NCBA news: Beef producers need comprehensive TPP deal

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WASHINGTON - Beef producers from the four largest beef producing Trans-Pacific Partnership (TPP) member countries continue to advocate that any TPP agreement must deliver on the 2011 TPP Ministers’ position of eliminating tariffs and other barriers to trade.

Beef producers of Australia, Canada, New Zealand and the United States, working in a coordinated partnership known as the Five Nations Beef Alliance (FNBA), issued a statement today expressing concern at the possibility that some TPP members may seek to exclude some so-called “sensitive” products from comprehensive, duty free access.

Granting a TPP member any such exclusion would result in other members seeking similar treatment, leading to a decline in the agreement’s level of ambition and the resulting economic growth that it would bring.

The alliance also called for each TPP member to provide equal market access to all other TPP members, including during the transition period, in order to ensure that competitive disadvantages are not created and also to set clear expectations of the level of commitment required from any potential future TPP members.

The beef producers also noted the importance of adopting science-based regulations and incorporating trade facilitative rules of origin in the TPP.

The FNBA comprises the Cattle Council of Australia, Canadian Cattlemen’s Association, Confederacion Nacional de Organizaciones Ganaderas, Beef + Lamb New Zealand and the National Cattlemen’s Beef Association. Together, FNBA represents producers from countries that account for one-third of global beef production and approximately half of global beef exports.

The full FNBA statement is available here.



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Susie Q.    
February, 07, 2014 at 08:42 AM

Gotta agree with the Aussies and Canadians. We can't seem to produce enough beef any more here in the U.S. Something has gone terribly wrong with American beef producers so now beef prices in the supermarket are simply obscene. We desperately need beef from Canada, Australia, Brazil, Argentina - anyplace where producers still know how to get the job done. I wonder why American producers have suddenly lost their touch? Maybe these exorbitant supermarket beef prices are the logical result of trade restrictions? We need open trade from outside the U.S. to keep everybody honest around here.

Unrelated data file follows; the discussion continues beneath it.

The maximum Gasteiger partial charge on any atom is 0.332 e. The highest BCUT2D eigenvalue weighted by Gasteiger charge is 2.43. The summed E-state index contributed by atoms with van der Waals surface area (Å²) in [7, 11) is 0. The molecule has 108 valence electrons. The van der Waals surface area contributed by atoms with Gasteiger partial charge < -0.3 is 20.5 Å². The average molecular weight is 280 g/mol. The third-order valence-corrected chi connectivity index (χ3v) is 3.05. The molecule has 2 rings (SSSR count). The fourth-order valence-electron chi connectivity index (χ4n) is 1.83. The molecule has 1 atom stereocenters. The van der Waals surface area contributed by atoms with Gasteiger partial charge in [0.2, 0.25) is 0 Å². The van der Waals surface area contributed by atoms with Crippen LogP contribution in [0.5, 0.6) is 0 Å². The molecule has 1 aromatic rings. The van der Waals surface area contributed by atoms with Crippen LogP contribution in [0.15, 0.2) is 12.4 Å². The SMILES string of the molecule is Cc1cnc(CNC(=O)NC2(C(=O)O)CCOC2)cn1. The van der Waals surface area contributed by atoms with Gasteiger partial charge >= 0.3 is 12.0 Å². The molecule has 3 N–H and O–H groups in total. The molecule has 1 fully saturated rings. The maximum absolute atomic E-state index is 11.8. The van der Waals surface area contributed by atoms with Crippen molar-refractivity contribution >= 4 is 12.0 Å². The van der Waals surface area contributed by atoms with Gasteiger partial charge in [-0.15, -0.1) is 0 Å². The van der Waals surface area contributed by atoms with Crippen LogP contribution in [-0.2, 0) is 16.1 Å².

tony newbill    
powell butte , Or  |  February, 07, 2014 at 05:19 PM

I think there needs to be lots more debate about what we the people will be giving up as far as our Liberties go, take a look at this link and look at the left side of all the things that will be lost by the individual in this trade policy , http://www.exposethetpp.org/

maxine    
sd  |  February, 08, 2014 at 09:17 PM

Could it be that producing cattle to make beef for consumers simply has not been profitable, and I'm not certain it really is yet today even with higher prices. Considering that cost have escalated at an even faster rate! Too much grass (which cows need to eat) has been plowed under to raise corn and soy beans for high profits, and consumers resist beef prices which are high enough to pay fair prices for raising the cattle. Too many people criticize those who make a profit. One has to wonder.....how many people can afford to work simply for the fun of it. Raising cattle can be fun, but 'fun' just doesn't pay the bills! When did 'profit' become a dirty word, anyway, and why?????

tony newbill    
powell butte , Or  |  February, 09, 2014 at 07:44 AM

Consider what this video shows has happened with the wrong kinds of trade policies and we can then see the need to renegotiate Free Trade as FAIR TRADE policies , https://youtube.googleapis.com/v/4FrGxO2Fn_M

ksdave    
ks  |  February, 11, 2014 at 02:20 PM

Most americans don't have any disagreement with profit. But they do have concerns with windfalls and grossly inflated CEO salaries that have resulted from the pure capitalistic approach currently in vogue.


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